Tea

The tea plant is a shrub, shrub or tree with the practical name Camellia sanensis and sometimes Camellia teifera for both black and green tea and oolong and white tea. The plant is grown in parts of the world, including India, China, Sri Lanka, Japan, Iran and elsewhere. Because the leaves are harvested in three seasons of the year (spring, summer and autumn), tea is available as a plant in most places; But if no harvest is made of it, it gradually rises and becomes a shrub or tree.

The main part used by the tea plant is its leaves, which are converted into different types of tea in different ways.

Its processing can include oxidation, heating, drying, and the addition of plants, flowers, condiments, and other fruits. Tea is a natural source of caffeine, theophylline, thianine and antioxidants, but is almost fat-free, carbohydrate, or protein, and has a slightly bitter taste.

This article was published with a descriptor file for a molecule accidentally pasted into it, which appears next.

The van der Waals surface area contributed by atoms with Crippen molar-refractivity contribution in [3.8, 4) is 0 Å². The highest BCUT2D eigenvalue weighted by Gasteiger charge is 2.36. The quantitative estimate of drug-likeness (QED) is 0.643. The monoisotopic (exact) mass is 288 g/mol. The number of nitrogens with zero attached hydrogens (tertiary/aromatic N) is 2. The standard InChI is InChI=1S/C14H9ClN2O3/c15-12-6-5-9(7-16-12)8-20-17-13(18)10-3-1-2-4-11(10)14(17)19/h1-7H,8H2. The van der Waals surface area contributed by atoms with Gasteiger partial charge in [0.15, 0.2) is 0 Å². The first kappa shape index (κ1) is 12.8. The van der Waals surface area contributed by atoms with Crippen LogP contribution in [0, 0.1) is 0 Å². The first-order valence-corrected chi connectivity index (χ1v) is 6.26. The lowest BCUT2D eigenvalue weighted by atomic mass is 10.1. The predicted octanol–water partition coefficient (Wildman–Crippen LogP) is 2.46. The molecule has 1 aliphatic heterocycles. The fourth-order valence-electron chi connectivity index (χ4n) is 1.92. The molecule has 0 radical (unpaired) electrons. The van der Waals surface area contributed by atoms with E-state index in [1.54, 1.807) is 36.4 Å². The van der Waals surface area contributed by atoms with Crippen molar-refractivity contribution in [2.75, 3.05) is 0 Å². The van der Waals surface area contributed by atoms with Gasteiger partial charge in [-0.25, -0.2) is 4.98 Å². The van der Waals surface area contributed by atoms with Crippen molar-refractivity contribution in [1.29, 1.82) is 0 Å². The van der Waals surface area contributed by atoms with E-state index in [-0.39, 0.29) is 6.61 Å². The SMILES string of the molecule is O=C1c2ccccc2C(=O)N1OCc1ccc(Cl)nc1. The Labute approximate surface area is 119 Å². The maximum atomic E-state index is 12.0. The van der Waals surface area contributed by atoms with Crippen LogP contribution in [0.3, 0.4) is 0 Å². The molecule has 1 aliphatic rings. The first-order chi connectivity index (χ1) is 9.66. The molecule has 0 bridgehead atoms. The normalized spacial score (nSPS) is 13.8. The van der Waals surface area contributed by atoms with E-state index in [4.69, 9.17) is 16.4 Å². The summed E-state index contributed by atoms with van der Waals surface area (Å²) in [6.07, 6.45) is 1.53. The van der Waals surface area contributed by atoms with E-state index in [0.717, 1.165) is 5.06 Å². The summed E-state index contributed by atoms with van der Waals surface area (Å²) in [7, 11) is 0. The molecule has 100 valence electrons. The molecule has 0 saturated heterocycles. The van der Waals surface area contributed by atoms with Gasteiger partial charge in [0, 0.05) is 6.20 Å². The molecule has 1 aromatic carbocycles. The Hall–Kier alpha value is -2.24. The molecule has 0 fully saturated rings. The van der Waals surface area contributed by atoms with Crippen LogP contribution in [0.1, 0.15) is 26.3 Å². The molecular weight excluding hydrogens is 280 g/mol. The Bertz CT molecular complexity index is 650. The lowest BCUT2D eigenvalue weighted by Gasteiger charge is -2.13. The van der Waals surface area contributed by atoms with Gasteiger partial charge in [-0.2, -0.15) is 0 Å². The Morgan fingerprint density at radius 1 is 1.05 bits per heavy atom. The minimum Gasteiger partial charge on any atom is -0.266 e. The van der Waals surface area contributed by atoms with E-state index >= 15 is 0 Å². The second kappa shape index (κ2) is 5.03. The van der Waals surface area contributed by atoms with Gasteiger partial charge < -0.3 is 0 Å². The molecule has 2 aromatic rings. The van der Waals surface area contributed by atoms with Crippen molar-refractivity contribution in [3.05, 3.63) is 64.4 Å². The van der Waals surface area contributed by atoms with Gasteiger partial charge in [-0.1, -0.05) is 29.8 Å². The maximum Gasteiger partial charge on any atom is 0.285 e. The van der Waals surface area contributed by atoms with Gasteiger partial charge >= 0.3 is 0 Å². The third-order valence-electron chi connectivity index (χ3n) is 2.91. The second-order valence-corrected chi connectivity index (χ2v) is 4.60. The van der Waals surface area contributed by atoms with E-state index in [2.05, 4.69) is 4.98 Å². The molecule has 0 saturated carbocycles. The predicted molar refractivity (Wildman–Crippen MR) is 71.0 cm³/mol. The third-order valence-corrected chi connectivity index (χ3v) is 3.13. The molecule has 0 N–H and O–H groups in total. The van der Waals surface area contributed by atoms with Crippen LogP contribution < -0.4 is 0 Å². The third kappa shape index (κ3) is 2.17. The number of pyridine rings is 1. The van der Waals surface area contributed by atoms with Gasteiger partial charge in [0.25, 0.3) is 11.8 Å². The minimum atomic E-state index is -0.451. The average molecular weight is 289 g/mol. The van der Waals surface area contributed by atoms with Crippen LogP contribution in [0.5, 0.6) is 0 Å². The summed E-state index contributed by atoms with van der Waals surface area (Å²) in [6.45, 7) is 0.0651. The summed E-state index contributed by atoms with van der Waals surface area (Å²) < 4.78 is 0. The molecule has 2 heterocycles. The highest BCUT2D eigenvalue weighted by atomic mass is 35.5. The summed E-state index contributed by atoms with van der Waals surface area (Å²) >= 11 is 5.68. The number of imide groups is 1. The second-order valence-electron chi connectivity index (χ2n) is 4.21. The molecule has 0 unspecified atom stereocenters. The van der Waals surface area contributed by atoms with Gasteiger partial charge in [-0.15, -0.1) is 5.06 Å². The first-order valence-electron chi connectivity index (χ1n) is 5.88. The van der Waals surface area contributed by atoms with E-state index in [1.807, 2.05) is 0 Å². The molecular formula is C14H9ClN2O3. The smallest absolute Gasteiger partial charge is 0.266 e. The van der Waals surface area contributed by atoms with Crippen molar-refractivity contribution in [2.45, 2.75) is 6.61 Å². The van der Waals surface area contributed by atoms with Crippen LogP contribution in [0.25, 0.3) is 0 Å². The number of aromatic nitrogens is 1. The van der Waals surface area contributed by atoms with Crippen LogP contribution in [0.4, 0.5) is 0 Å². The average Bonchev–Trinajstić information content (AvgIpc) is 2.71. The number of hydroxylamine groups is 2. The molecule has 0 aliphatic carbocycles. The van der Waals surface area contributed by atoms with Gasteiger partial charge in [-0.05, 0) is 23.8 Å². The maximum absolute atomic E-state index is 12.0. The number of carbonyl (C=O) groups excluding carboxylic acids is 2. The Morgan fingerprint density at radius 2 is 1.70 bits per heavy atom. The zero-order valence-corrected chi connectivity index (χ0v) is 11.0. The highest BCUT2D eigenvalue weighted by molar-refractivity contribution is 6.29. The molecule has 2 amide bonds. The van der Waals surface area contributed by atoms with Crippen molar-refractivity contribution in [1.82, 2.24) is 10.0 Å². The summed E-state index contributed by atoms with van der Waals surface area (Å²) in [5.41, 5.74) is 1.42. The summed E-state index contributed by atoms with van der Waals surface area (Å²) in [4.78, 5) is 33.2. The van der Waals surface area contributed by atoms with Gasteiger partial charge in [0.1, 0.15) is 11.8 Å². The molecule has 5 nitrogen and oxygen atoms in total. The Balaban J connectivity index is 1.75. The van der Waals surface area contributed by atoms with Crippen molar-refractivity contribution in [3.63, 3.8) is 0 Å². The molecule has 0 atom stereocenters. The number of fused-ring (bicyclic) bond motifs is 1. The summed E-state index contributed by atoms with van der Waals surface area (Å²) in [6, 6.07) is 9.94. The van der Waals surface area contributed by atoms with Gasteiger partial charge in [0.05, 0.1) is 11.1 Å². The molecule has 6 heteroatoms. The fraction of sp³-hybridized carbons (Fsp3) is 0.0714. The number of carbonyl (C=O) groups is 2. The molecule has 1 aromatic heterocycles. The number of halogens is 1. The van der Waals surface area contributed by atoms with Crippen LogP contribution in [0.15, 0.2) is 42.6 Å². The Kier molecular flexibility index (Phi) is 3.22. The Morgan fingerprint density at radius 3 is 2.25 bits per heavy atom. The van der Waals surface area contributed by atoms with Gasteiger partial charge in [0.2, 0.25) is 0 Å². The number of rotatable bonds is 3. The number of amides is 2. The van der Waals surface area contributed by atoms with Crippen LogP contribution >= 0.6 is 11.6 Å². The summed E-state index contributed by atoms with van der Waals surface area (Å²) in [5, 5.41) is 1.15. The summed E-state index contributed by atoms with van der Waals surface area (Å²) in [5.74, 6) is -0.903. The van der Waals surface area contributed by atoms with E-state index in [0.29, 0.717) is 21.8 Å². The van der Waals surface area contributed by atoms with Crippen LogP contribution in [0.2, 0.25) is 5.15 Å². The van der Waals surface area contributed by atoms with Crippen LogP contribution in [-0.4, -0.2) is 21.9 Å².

All teas contain caffeine and theanine, which affect the brain and increase mental alertness. The more processed the tea leaves, the less polyphenols they usually have. Polyphenols include flavonoids. Black tea and oolong tea are oxidized or fermented, so the concentration of polyphenols in them is reduced and less than green and white tea, but their antioxidant power is still standing. Studies have shown that some types of tea can be helpful in cancer, heart disease and diabetes, and can help you lose weight, lower cholesterol and increase mental alertness. It has also been shown that tea has antimicrobial properties.

Black or regular tea (BLACK TEA)

If the freshness of the tea is affected by fermentation, changes in color, odor, taste and ingredients and its effects on green tea will occur. After the fermentation process, it is dried and sealed. Black tea is the base of flavored teas. Studies show that black tea may prevent lung smoke from smoking and reduce the risk of stroke.

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